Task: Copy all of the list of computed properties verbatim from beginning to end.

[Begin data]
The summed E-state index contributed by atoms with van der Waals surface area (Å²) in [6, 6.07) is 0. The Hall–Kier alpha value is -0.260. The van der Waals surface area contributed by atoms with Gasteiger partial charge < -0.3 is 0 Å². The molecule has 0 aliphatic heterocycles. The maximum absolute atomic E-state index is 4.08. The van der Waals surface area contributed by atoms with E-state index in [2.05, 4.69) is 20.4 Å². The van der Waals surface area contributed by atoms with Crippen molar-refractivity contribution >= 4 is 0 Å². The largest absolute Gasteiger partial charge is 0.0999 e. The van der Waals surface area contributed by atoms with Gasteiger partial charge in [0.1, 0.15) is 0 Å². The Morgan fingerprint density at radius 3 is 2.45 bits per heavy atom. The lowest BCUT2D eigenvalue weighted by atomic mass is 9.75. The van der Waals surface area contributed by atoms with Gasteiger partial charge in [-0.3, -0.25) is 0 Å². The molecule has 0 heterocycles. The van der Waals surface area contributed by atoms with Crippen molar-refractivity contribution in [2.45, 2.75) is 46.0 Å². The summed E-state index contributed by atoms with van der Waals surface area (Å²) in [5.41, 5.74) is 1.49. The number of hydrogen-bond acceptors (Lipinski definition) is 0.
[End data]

The summed E-state index contributed by atoms with van der Waals surface area (Å²) in [6, 6.07) is 0. The Hall–Kier alpha value is -0.260. The van der Waals surface area contributed by atoms with Gasteiger partial charge < -0.3 is 0 Å². The molecule has 0 aliphatic heterocycles. The maximum absolute atomic E-state index is 4.08. The van der Waals surface area contributed by atoms with E-state index in [2.05, 4.69) is 20.4 Å². The van der Waals surface area contributed by atoms with Crippen molar-refractivity contribution >= 4 is 0 Å². The largest absolute Gasteiger partial charge is 0.0999 e. The van der Waals surface area contributed by atoms with Gasteiger partial charge in [0.1, 0.15) is 0 Å². The Morgan fingerprint density at radius 3 is 2.45 bits per heavy atom. The lowest BCUT2D eigenvalue weighted by atomic mass is 9.75. The van der Waals surface area contributed by atoms with Gasteiger partial charge in [-0.3, -0.25) is 0 Å². The molecule has 0 heterocycles. The van der Waals surface area contributed by atoms with Crippen molar-refractivity contribution in [2.45, 2.75) is 46.0 Å². The summed E-state index contributed by atoms with van der Waals surface area (Å²) in [5.41, 5.74) is 1.49. The number of hydrogen-bond acceptors (Lipinski definition) is 0.